Still other art has focused on vertical devices like those mentioned above with formation occurring on silicon-on-insulator (SOI). SOI and SIMOX have several disadvantages. These disadvantages include poor performance for memory devices (since the body of the device is floating), a requirement for extreme lithography on one or more of the process steps, and a drastic increase in price for the SOI material.
Additionally, in a conventional method for fabricating a bipolar device, a source window is directly opened without some means of providing an etch stop. A potential overetch produces a damaged region in the silicon and may result in excessive consumption of silicon underlying a contact. Further, formation of an oxide spacer without an etch stop presents manufacturing difficulties as timing and other recipe tolerances become overly stringent.
For at least the aforementioned reasons, integrated circuit manufacturers have been unable to sufficiently reduce a size of electronic devices while still maintaining high performance. The aforementioned art has limitations on either device performance or manufacturability due to structures used (e.g., SOI or SIMOX), limitations due to required lithography steps, or requirements for gate oxides to be performed late in a process, thereby limiting flexibility in design. In view of the desire for integrated circuits having higher device counts, smaller device sizes, and greater circuit performance, a need continues to exist for an improved process to manufacture the required devices without resorting to unrealistic and expensive photolithography requirements.
Accordingly, what is needed is a way to provide an improved process and structure for fabricating integrated circuit devices. Such a structure for producing integrated circuit devices would have devices with a reduced size with reasonable photolithographic tolerances.
Formation of elements of a vertical transistor is described, particularly, a gate-source-drain arrangement of a CMOS transistor. Vertical transistors are used frequently in the integrated circuit art. Accordingly, improved methods for their formation, which are not limited by constraints of photolithography due to a novel use of spacers and self-aligning techniques, have great utility and importance. Those of skill in the art will appreciate that the techniques described herein may be used to fabricate other types of devices as well. For example, junctions of a bipolar transistor (as well as other device junction types) may be fabricated using the methods described herein.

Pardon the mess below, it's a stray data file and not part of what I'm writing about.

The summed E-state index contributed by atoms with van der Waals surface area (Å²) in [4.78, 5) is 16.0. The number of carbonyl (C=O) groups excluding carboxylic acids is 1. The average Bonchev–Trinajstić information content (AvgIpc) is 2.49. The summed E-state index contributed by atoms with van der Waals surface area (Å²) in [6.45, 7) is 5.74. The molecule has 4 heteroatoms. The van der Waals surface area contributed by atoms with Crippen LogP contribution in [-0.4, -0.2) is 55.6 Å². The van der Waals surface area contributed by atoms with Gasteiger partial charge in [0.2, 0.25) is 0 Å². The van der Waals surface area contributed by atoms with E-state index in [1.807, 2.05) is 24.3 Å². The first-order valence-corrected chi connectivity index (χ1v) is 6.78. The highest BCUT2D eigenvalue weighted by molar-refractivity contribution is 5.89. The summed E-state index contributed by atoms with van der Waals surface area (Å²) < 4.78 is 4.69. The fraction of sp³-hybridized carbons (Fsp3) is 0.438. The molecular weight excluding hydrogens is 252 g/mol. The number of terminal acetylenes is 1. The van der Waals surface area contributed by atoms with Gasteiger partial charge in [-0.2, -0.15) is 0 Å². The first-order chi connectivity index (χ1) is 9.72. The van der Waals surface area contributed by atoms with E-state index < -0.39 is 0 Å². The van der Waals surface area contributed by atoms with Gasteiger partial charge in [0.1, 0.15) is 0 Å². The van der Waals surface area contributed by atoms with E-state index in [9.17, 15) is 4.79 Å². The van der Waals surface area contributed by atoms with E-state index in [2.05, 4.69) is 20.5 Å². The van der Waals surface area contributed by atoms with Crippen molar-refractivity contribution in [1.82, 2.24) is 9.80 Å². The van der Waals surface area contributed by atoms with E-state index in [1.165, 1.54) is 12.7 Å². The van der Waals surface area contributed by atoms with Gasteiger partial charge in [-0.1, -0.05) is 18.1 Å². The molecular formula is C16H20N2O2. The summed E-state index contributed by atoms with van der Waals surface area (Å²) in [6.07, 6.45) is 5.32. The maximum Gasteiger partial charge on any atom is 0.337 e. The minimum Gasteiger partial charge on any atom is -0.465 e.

In one embodiment, a method for formation of openings (e.g., a via or trench) in semiconducting devices not limited by constraints of photolithography include forming a first dielectric layer over a semiconducting substrate, depositing a polysilicon layer over the first dielectric layer, forming a second dielectric layer over the polysilicon layer, forming a third dielectric layer over the second dielectric layer, etching a dielectric window through the third dielectric layer, forming a fourth dielectric layer into the dielectric window and over the third dielectric layer, the fourth dielectric layer being of a material dissimilar to the second dielectric layer, etching the fourth dielectric layer anisotropically using an etchant with a high selectivity ratio between the fourth dielectric layer and the second dielectric layer thereby forming a spacer, and etching portions of the first and second dielectric layers and the polysilicon layer anisotropically, the portions underlying an area bounded by a periphery of the spacer thereby forming the opening.
In another embodiment, a method of fabricating a device includes implanting a dopant into an area of a semiconducting substrate where the area is located within a region isolated by a dielectric isolator. A film stack is then deposited over the implanted and dielectric separator areas. The film stack includes, inter alia, a first dielectric layer and a first polysilicon layer. A dielectric window is then etched through the first dielectric layer and a second dielectric layer is deposited into the dielectric window and over the film stack. The second dielectric layer is etched anisotropically to form a first spacer. The spacer is used to reduce the size of transistor features well below the limits of photolithography. Portions of the film stack lying between the implanted area and the first dielectric layer are then anisotropically etched to form an epitaxial opening. The opening is filled with epitaxial silicon, thereby forming an epitaxial channel. A second polysilicon layer is formed over the epitaxial channel and a third dielectric layer is deposited over the second polysilicon layer and surrounding areas. The third dielectric layer is consequently etched anisotropically to form a second spacer and the first polysilicon layer is anisotropically etched. A fourth dielectric layer is deposited over the second polysilicon layer and the first polysilicon layer and the fourth dielectric layer is etched to form a third spacer. Finally, any remaining layers surrounding the third spacer are etched down to a level substantially coplanar with the implant area.